This morning we stood in the kitchen side by side. We both held whisks, measuring cups, spoons. She was on the step stool; I used the knife. First we made banana bread—three over ripe fruits, flour, yogurt. A spoonful of grapefruit zest, some olive oil, maple syrup. Eggs. We whisked, stirred, poured. Turned on the oven.
Next up was the soup. I peeled the butternut, she examined the chunks. Orange flesh, still firm after four months on the counter top, warm and dry in the kitchen. We talked about Tim Friary as we scooped out the seeds, the fact that this squash came from his farm, that he'd grown it. We got out chicken stock, an onion, duck fat. Meanwhile, we put a pot of beans on to simmer. They were pintos, the last of last year's CSA. What we're making is dinner.
It's snowy, and she has the croup. We need cold air, steamy tea. A walk outside all bundled up, then a good sit by the wood stove and a bottle of hot cider. And for dinner: biscuits, butternut squash soup with sage and beans. A side of broccoli, or maybe kale. And homemade banana bread for dessert.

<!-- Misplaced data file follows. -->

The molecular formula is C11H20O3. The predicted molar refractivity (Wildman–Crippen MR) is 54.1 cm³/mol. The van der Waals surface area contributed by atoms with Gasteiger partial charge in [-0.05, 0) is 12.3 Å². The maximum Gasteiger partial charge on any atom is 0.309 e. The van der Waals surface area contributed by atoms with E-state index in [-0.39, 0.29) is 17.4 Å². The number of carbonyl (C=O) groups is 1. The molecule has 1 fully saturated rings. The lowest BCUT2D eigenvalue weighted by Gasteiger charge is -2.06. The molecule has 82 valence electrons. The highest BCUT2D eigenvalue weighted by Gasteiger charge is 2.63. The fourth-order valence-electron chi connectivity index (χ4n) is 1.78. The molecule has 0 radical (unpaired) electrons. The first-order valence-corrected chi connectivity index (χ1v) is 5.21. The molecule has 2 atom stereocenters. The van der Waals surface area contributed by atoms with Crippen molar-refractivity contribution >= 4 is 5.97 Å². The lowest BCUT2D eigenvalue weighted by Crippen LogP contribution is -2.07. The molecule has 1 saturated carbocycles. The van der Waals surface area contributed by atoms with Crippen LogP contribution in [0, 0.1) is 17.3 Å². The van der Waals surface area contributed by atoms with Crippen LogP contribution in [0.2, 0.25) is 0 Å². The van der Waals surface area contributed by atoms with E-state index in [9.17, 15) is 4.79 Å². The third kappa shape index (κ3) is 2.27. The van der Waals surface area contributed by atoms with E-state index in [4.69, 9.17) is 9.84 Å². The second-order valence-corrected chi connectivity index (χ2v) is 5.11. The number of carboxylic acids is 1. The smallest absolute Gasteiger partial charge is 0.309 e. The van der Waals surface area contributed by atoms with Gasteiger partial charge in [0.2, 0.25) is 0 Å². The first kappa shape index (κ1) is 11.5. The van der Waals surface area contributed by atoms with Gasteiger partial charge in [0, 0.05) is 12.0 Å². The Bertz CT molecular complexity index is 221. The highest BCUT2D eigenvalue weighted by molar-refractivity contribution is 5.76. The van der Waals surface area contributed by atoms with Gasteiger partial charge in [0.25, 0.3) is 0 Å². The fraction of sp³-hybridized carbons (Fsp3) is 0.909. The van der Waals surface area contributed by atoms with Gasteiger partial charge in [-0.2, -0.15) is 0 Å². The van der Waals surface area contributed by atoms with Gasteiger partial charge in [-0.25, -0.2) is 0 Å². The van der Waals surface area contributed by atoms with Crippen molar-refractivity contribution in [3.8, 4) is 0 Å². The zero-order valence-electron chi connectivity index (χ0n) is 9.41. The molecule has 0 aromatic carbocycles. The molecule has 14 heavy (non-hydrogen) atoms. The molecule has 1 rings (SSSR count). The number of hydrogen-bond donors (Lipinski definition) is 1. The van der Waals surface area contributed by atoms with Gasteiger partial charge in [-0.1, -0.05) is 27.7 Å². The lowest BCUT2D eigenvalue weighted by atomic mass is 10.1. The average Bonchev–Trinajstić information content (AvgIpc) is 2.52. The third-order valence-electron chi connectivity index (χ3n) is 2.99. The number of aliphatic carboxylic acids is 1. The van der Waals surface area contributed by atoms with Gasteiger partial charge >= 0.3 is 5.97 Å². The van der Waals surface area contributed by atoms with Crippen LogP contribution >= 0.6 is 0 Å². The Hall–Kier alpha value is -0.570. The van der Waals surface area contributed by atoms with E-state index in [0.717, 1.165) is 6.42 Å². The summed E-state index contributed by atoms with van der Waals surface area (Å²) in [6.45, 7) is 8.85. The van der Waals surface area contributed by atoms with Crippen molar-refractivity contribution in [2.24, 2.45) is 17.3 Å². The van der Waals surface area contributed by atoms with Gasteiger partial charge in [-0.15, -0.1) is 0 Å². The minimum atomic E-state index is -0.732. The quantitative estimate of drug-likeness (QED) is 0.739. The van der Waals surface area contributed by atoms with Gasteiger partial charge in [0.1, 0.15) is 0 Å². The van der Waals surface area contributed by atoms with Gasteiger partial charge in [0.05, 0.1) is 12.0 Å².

BUTTERNUT SQUASH SOUP WITH SAGE AND BEANS
This is a simple, homey soup. It's adapted from The Art of Simple Food, by Alice Waters.
1 cup dried white, tan, or light brown beans
7 cups chicken stock
2 tablespoons duck fat
2 onions, thinly sliced
10 sage leaves
1 bay leaf
1 medium butternut squash, peeled, seeds scooped out, and cut into 1-inch cubes
salt and pepper to taste
Soak the beans in water overnight. Drain them and put them in a large pot with the chicken stock. Bring to a boil, lower the heat, and simmer until the beans are tender, about 45 minutes. Pour the beans through the strainer, reserving the cooking liquid, and set aside.
Warm up the duck fat over medium-low heat in a large, heavy-bottomed pot. Add the onions, sage leaves, and bay leaf and sauté for about 10 minutes, or until the onions are soft and translucent. Stir in the cooking liquid from the beans along with the squash. Season with salt and pepper to taste and simmer until the squash is very tender. Use an immersion blender to puree the soup, then add the beans. Taste again for salt and pepper, season as needed, and serve hot.
Note: if you have extra sage, fry the leaves with salt and olive oil in a skillet. They make an deliciously crispy topping for the soup.